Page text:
Adam Fleischman says Umami Burger could grow to 150 locations

Adam Fleischman, founder of Umami Burger, hosts a burger-making demo at his Los Angeles home for members of social club Truffl.
(Andrea Chang / Los Angeles Times)

Adam Fleischman’s restaurant empire is growing.

The founder of Umami Burger has seen huge success with his burger brand in the four years since he opened its first location on La Brea Avenue.

There are 20 Umami Burgers around California, plus locations in New York and Florida. But Fleischman says he’s just getting started.

How big could Umami grow? Fleischman’s five-year plan is to open 150 locations worldwide.

The same goes for 800 Degrees, the build-your-own-pizza restaurant concept he helped create. 800 Degrees is in Westwood and at the Tom Bradley International Terminal at LAX, with locations on the way in Santa Monica, downtown L.A. and Las Vegas.


Fleischman has other projects in the works too. Last month, he announced that he would be taking over the former Angeli Caffe space on Melrose Avenue to open Smoke.oil.salt, a Spanish restaurant set to debut in the next few months.

And on Sunday, he opened up his home in the Mid-Wilshire neighborhood to a dozen members of Truffl, a new private members-only club in which he is an investor and strategic partner.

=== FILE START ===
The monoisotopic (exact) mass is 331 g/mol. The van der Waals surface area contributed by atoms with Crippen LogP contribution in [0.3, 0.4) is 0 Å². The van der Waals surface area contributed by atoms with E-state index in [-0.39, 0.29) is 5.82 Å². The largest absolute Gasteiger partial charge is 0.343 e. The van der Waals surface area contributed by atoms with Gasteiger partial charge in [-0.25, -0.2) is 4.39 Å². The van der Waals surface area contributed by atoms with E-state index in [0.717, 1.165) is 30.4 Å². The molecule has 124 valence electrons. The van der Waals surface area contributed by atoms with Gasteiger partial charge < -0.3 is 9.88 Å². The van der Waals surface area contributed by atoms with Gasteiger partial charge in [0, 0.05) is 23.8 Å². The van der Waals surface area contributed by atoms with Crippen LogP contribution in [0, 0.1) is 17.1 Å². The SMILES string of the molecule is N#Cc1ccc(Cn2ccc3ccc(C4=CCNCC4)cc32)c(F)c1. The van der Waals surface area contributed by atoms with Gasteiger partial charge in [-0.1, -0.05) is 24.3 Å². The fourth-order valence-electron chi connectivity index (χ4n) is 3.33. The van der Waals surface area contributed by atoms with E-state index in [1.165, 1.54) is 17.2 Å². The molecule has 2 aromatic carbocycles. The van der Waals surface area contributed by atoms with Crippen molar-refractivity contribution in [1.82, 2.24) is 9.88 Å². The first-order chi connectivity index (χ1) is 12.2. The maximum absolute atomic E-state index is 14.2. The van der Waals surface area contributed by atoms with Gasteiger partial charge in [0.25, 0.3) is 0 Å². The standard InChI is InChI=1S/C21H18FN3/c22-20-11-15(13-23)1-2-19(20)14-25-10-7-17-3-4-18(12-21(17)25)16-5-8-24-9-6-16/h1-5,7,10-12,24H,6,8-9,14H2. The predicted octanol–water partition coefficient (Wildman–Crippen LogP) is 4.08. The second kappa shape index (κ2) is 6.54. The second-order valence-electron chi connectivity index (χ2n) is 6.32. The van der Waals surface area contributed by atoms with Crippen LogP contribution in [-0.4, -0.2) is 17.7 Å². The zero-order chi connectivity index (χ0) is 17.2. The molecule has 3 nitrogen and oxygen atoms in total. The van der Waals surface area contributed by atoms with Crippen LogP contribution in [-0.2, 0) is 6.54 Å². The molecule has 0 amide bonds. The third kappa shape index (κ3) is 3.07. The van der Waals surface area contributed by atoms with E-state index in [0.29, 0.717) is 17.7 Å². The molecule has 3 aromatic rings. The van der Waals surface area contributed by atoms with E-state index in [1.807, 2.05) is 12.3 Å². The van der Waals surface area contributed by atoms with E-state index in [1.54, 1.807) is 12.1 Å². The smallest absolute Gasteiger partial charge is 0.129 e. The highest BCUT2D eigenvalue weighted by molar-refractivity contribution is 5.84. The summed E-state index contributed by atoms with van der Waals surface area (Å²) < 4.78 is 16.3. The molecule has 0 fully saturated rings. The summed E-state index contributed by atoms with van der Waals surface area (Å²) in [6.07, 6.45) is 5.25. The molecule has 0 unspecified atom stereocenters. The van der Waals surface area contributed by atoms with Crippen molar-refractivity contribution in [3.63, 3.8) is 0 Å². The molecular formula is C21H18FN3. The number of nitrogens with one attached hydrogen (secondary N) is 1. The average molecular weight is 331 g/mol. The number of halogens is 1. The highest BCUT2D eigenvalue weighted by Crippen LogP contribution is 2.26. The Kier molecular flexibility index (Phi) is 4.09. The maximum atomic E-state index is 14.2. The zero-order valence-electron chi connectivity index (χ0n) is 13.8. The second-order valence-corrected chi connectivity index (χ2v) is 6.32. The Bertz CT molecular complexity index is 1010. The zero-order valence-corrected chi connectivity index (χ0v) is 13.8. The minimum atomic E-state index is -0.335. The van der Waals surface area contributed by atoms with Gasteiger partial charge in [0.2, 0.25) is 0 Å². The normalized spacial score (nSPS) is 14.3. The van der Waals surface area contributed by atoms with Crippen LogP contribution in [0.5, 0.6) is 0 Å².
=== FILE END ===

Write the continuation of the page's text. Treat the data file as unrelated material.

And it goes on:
There, in his designer kitchen, Fleischman led a burger-making demo and espoused such cooking wisdom as: Burger buns should feel soft and fluffy “kinda like a baby’s bottom” and “treat your burger like your lover” (meaning, don’t overly manhandle ground beef when shaping it into a burger patty).

After the demo, Truffl members wandered out to Fleischman’s expansive patio and backyard to construct their own custom Umami burgers with toppings including melted truffle cheese, smashed avocado, roasted mushrooms, bacon lardons and port-marinated onions.

Truffl launched six months ago in L.A. and provides small, curated events, typically geared toward food, art and music. There have been about a dozen events so far, including an underground wine dinner, omakase sushi night and electronic music concert.

“No matter what event you pick, it’s going to be great. There’s no filler events or dud events, it’s all good stuff,” Fleischman said. “It’s not like you’re trying to fill this pipeline.”


About 1,000 people have signed up for Truffl, which already has a wait list, founder Raphael Farasat said.

Members pay for events on an a la carte basis -- Sunday’s Umami event cost $75 -- but Truffl will switch to an annual membership fee sometime next year. Farasat said the annual fee will be tiered and will probably range from $250 to $1,500.

He said Truffl was “taking the time to be deliberative” in who it accepts into the club, and what events are planned. Every application is carefully vetted, with an aim to accept people who are entrepreneurially minded and creative, he said.

“We’re not here just trying to be a bunch of rich people slapping hands with each other,” Farasat said.

Truffl plans to open in other cities around the U.S., with New York slated to launch next, followed by San Francisco. Events are restricted in size and will generally be about 20 to 25 people.



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